MariLyn Yim and Kelly Lyles sued on the theory that removing everyday discretion in this manner constitutes an unconstitutional taking and a violation of due process. They won at trial and lost before the Washington Supreme Court. Now, the questions they bring to the Supreme Court’s attention raise some fundamental questions about the Fifth Amendment’s takings clause and the Fourteenth Amendment due process guarantee.

The plaintiffs argue that a taking occurs when regulation destroys a fundamental attribute of property ownership. They invoke a well-known metaphor in property law: the “bundle of sticks.” Property is not really a single right–it’s a bundle of various rights that a person has with respect to a physical thing, such as the right to exclude others, the right to use the property, to occupy it, to sell it, and so on. Plaintiff’s theory is that each of these “sticks” in the bundle is entitled to independent constitutional protection; when one of those sticks is destroyed by regulation, that constitutes a taking of property as surely as a seizure of land. In this case, plaintiffs argue that denying them the right to decide who will occupy their property destroys their right to sell property to the person of their choosing and their right to exclude people not of their choosing.

This is an important and uncertain question under the Fifth Amendment. The Supreme Court has held in the past that a taking occurred where various attributes of property ownership were destroyed. For instance, when the United States required a marina to open a private lagoon to the public, the Supreme Court held a taking occurred because the government had destroyed the right to exclude, “one of the most essential sticks in the bundle of rights that are commonly characterized as property.” Likewise, the Supreme Court held that a taking occurred when Congress prohibited owners of tribal lands to pass on the property to their heirs, which was a “total abrogation” of a right that “has been part of the Anglo-American legal system since feudal times.”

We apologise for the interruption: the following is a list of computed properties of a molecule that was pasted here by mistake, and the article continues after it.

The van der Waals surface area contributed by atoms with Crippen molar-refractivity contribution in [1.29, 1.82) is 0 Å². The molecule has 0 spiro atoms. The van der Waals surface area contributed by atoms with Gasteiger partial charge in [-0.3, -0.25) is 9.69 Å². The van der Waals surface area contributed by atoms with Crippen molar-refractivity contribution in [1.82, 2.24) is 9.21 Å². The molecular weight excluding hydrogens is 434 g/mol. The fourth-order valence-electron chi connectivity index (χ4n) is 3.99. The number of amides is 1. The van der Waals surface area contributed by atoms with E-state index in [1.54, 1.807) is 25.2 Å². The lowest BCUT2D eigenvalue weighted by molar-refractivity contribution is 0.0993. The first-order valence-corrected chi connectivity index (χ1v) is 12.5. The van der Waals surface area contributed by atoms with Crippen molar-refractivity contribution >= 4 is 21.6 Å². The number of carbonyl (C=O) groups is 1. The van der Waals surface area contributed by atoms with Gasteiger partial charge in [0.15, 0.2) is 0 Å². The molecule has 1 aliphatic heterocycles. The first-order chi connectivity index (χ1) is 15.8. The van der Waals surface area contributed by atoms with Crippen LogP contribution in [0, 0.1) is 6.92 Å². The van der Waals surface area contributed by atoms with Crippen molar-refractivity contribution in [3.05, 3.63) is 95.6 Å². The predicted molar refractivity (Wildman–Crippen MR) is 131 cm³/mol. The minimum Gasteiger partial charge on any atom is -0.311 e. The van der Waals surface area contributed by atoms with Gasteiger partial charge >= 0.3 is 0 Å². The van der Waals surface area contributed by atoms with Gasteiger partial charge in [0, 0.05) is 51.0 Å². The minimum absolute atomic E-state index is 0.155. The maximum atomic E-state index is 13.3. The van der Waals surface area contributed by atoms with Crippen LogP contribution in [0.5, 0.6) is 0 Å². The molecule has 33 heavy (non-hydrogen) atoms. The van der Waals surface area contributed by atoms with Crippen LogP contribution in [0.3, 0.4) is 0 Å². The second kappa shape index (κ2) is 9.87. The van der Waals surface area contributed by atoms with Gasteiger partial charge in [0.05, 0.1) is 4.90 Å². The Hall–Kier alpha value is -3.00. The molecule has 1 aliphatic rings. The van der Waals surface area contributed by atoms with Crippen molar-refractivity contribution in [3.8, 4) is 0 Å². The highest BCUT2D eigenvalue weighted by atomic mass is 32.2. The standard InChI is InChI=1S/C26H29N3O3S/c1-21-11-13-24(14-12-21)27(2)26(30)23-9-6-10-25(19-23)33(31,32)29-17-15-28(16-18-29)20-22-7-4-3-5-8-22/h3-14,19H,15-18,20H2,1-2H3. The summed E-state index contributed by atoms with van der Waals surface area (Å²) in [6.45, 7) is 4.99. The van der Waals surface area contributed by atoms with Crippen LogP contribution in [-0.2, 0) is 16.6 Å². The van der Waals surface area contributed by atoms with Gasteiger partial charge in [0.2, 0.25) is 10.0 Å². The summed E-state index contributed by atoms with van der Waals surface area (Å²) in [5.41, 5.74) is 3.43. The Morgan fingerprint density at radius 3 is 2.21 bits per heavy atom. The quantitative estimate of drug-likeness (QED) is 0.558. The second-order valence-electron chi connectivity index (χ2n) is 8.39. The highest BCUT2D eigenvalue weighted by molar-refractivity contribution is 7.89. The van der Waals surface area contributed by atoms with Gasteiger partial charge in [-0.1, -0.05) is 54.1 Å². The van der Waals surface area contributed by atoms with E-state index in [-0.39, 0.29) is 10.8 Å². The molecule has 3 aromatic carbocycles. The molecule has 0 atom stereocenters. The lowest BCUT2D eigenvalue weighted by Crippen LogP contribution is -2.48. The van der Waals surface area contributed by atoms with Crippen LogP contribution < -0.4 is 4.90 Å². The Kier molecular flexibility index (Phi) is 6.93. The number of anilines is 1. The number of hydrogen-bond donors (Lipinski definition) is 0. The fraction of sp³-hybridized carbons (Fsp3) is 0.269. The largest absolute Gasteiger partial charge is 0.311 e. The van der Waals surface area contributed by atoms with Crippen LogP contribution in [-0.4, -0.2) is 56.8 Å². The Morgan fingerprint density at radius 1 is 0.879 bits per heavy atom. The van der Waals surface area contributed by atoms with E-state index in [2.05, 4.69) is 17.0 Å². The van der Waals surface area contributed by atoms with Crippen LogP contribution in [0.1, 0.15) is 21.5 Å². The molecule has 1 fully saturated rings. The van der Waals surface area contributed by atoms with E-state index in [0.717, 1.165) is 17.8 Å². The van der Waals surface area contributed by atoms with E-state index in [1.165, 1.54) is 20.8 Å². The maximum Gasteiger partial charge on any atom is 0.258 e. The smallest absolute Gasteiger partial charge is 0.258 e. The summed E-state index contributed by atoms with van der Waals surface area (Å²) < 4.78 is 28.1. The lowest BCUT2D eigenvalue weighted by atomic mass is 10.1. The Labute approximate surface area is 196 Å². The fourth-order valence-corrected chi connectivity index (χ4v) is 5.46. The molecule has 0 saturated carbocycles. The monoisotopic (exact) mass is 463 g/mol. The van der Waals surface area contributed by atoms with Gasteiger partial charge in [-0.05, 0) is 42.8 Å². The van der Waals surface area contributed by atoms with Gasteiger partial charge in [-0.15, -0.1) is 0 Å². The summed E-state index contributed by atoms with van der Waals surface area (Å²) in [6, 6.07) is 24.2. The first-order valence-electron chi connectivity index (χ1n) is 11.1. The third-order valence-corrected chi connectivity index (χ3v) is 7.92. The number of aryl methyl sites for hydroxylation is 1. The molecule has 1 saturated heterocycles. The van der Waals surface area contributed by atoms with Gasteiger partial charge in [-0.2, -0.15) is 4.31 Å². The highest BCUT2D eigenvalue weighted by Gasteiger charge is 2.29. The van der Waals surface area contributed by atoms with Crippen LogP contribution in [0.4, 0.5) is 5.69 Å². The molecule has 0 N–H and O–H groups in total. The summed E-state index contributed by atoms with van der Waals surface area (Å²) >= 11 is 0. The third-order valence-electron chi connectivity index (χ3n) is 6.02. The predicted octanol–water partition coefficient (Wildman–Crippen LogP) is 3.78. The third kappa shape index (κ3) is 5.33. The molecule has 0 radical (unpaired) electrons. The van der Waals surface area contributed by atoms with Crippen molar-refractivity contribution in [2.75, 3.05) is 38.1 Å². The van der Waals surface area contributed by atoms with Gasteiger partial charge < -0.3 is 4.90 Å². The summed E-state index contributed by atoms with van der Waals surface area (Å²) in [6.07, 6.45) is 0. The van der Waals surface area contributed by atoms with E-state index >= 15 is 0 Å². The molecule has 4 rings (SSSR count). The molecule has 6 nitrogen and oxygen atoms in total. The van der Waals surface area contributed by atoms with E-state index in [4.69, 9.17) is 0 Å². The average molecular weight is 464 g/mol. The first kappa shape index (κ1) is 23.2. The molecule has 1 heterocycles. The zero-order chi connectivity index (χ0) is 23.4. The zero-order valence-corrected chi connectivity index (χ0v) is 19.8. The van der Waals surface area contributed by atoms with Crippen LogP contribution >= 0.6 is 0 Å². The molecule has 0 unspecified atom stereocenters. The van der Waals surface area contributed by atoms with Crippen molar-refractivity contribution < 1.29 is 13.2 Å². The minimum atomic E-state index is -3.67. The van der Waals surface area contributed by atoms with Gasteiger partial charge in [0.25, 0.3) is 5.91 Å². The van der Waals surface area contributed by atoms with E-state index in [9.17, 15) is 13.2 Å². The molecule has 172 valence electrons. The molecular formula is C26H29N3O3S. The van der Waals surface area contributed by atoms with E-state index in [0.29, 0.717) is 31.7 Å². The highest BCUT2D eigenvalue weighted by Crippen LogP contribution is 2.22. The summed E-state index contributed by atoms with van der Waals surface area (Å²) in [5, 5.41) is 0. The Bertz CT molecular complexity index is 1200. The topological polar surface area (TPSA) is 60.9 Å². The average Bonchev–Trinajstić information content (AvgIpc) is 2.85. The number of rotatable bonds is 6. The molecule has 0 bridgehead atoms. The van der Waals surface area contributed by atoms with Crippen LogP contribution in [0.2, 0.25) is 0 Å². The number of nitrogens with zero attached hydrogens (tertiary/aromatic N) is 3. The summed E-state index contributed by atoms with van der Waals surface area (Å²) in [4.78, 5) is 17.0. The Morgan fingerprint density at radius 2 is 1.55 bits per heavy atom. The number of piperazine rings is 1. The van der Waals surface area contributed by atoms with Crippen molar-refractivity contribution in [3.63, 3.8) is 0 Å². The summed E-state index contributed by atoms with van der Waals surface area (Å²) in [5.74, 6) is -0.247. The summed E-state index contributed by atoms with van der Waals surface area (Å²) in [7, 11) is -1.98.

The trouble is, though, that some other decisions of the Supreme Court can be read to refute this approach to takings. Hence, the city of Seattle argues that these takings precedents don’t represent the current state of takings law. This question thus presents an important opportunity for the Court to clarify the scope and meaning of the Fifth Amendment.

The second issue is no less compelling: does the oppressive impact of a law bear on whether it satisfies due process? The federal courts tend to answer yes, while a large number of state courts answer no. The Fourteenth Amendment’s due process clause imposes, at minimum, a floor of rationality–a law must be rationally related to a legitimate government interest. The question raised in the Yim petition asks the Court to address whether an unduly oppressive means (obliterating discretion) of achieving a legitimate government purpose (preventing discrimination) satisfies this threshold of rationality. The Supreme Court has repeatedly held that a law’s oppressive nature bears on whether the law is arbitrary or irrational. That is, a government has no legitimate interest in imposing oppressive laws on its people, and the use of oppression to achieve an otherwise legitimate government interest is arbitrary and irrational, in violation of due process.